“I think Tyrone’s story is inspiring to anyone,” Dr. Mansoor Alam, professor and chair of the Electrical Engineering and Computer Science Department, said. “It proves there is light at the end of the tunnel, but only for those who keep on and on — moving forward as Tyrone did.”
“I find Tyrone an inspiration,” Christie Hennen, associate director of student services in the Electrical Engineering and Computer Science Department, said. “He never gives up on his goals. When faced with challenges, Tyrone perseveres and does it with a positive attitude.”
Jacobs found his passion in a high school digital electronics class. Choosing to attend The University of Toledo was easy.
“The main reason was because UT has a really strong College of Engineering. And the fact that the school is close to home, all my family is here,” he said. “I got offered scholarships as well to come here and pursue my education. Everything worked out.”
That includes landing internships with two Fortune 500 companies. In 2015, Jacobs worked in information technology at Eaton Corp. in Maumee.
Then there was Boeing: “I had a chance to see employees design airplane wings and other parts of airplanes. I was looking at military aircrafts, all this super-cool and confidential stuff that people usually don’t have a chance to see.”
Last month, Jacobs experienced more rarities when he returned to LinkedIn.
“I flew out there to meet with some of the people who have been working on my stuff,” he said. “And I was kind of a celebrity there in a sense for a moment. I was walking through the building, and everybody was freaking out: ‘Wait! Is this the guy?’ Everybody is stopping their work just to say hi. That felt pretty cool.”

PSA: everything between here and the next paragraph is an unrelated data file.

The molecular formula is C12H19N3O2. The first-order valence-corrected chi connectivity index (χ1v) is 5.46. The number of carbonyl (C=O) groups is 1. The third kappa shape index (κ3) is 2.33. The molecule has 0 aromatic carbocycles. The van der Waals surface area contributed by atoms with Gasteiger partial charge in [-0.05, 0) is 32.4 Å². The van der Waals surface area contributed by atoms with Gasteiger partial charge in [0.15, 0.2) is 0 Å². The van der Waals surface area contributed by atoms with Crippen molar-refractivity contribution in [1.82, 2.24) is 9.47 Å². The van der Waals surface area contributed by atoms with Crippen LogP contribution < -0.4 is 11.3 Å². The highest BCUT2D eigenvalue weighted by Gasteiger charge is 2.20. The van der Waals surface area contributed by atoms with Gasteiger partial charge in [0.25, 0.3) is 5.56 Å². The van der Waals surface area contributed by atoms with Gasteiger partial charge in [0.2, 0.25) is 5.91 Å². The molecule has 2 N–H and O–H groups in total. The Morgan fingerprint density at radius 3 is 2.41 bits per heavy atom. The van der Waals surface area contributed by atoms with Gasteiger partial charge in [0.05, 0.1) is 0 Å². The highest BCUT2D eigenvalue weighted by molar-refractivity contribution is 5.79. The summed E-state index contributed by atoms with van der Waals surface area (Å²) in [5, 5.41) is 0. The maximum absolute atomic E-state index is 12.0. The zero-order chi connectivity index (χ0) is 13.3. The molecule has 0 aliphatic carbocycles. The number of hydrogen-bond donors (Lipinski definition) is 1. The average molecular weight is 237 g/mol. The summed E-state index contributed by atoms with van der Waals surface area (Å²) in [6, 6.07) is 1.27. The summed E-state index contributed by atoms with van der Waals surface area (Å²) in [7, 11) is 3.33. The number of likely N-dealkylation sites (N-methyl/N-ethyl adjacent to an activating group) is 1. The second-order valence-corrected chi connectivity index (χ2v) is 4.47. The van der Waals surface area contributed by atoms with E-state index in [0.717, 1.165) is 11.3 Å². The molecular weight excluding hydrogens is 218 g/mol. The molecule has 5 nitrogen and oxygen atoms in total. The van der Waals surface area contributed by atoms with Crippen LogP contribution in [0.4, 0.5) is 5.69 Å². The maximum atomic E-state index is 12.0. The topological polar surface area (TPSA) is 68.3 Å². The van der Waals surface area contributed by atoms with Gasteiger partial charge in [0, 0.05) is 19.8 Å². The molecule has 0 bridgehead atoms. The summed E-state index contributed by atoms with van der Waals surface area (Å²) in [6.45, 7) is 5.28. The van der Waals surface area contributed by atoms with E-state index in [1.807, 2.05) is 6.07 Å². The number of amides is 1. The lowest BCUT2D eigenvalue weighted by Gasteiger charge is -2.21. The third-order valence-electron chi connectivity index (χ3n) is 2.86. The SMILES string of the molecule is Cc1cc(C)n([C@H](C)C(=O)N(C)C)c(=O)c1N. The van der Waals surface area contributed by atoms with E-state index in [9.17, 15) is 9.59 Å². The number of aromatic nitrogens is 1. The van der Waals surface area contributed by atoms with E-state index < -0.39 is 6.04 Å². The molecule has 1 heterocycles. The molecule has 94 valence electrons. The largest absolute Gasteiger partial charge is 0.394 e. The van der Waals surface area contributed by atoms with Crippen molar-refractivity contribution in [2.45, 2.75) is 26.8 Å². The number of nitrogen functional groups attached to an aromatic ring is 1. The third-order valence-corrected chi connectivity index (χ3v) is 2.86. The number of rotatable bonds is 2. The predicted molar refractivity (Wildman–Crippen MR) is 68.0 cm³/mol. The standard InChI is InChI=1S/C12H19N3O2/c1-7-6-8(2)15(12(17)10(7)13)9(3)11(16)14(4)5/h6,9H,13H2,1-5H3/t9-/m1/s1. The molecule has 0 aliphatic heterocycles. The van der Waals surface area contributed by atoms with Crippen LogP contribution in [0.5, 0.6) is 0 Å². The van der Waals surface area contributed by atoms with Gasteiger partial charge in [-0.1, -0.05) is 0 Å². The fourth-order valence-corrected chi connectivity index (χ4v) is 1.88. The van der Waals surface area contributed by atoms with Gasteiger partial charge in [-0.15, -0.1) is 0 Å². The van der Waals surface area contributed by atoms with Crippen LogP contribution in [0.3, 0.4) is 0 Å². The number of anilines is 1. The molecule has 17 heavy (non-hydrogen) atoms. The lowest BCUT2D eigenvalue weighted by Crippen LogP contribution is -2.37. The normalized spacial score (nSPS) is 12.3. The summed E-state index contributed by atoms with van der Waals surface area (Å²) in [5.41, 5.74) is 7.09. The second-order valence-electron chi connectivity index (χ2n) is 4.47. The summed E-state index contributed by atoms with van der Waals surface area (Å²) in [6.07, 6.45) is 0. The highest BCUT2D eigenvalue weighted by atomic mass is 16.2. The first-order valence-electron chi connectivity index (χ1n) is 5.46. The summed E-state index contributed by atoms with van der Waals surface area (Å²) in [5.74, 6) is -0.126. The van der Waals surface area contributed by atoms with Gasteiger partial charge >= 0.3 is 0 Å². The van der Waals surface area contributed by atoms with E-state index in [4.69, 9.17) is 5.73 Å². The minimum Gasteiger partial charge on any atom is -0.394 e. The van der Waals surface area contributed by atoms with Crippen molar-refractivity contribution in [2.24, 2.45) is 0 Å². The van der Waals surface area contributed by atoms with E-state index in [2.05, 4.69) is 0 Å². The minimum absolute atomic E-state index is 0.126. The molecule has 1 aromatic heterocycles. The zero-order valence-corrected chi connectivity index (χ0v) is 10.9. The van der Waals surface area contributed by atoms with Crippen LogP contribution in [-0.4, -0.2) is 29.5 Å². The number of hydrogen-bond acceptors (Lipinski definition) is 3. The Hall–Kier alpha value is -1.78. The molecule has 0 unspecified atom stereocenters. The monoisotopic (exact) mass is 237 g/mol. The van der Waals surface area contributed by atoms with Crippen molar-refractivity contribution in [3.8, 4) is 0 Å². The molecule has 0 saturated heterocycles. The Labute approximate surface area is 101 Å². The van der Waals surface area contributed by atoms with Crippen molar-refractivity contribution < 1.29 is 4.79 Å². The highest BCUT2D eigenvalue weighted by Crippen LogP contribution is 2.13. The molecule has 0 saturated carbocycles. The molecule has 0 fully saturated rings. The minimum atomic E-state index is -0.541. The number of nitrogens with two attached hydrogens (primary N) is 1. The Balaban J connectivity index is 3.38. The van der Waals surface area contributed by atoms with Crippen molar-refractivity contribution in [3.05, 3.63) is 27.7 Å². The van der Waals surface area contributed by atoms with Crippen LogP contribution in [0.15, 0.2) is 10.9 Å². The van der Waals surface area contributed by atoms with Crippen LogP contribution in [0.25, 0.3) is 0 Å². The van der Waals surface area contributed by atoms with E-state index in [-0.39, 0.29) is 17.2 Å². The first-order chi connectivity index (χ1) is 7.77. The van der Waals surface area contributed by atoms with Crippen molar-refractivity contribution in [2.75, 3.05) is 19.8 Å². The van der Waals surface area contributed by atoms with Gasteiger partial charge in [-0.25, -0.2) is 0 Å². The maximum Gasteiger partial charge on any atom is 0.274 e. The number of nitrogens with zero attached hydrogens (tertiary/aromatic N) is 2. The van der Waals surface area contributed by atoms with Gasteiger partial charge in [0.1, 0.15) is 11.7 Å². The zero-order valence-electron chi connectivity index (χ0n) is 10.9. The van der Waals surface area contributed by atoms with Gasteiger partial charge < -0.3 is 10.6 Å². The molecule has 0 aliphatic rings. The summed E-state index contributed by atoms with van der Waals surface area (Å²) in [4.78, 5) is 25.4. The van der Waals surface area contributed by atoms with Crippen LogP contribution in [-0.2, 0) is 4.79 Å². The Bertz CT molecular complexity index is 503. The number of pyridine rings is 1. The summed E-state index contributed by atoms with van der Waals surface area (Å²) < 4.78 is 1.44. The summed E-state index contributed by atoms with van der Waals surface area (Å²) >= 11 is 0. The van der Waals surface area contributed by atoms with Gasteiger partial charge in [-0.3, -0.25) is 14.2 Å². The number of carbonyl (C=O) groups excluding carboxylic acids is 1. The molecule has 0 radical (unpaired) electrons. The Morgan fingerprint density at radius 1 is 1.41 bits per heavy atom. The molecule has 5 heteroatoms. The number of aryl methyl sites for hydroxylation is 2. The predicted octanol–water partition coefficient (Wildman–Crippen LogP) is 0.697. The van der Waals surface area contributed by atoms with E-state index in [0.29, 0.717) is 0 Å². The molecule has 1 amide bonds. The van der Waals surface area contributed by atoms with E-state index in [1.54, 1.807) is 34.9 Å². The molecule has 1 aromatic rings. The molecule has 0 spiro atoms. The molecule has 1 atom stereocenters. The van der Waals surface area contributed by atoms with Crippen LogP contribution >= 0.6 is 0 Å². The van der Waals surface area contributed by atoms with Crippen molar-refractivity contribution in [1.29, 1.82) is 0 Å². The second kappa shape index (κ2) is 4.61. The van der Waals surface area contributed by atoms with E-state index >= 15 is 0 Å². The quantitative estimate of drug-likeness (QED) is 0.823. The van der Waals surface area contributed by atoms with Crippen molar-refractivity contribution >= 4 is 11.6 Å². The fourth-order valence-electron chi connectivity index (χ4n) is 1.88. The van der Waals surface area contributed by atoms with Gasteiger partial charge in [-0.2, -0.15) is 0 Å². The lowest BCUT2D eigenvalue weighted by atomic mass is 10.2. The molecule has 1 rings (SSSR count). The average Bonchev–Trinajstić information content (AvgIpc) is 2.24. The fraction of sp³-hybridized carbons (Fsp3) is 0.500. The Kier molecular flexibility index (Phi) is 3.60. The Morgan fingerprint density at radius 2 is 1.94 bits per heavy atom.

As if that wasn’t enough, Jacobs met LinkedIn CEO Jeff Weiner.
“He was very humble, relaxed and cool. He shook my hand, we took a picture, I got to pick his brain for a little bit. He actually said, ‘I remember you, I liked your post.’ He actually likes my posts. I’ve never had a CEO of anything like my posts. I see his name pop up, and I’m just like wow, he genuinely likes my stuff. It’s crazy.”
Back on campus, Jacobs is concentrating on classes. He is president of the UT chapter of the National Society of Black Engineers and a member of the Roy and Marcia Ames Engineering Leadership Institute, and he is an information technology desktop support assistant in the College of Arts and Letters. Carrying a grade point average above 3.0, Jacobs plans to graduate in fall 2017 with a bachelor of science degree in electrical engineering and a minor in business administration. He’s applied for another internship with Boeing, this time in California, and hopes to get an offer letter soon.
“I want to use my all for everything that I’m doing right now — school, work, all my leadership on campus — everything I’m doing, I have to give it my 120 percent every day, not complaining, not making excuses, just getting the job done,” he said.
“I want to keep growing, making more moves, and keeping my eyes on the prize, and not stop until I get there.”
By GEOFF BURNS | BLADE STAFF WRITER
Toledo’s Imagination Station received more than $300,000 Tuesday to help with early childhood education in science, technology, engineering, and math.
U.S. Rep. Marcy Kaptur (D., Ohio) was at the museum to award the $311,676 grant from the Institute of Museum and Library Services.
Miss Kaptur said the award was one of only 13 granted from a national field of 60 applicants.
“There are many places in our country that have no Imagination Station,” she said. “There are many places that have no Toledo Zoo, there are many places that have no Toledo Museum of Art. If we look at our legacy, those who came before and those who give generously now really says a lot about this place we call home. This is coming at a great time for Imagination Station and a time when our young children in this community need some extra help across the board.”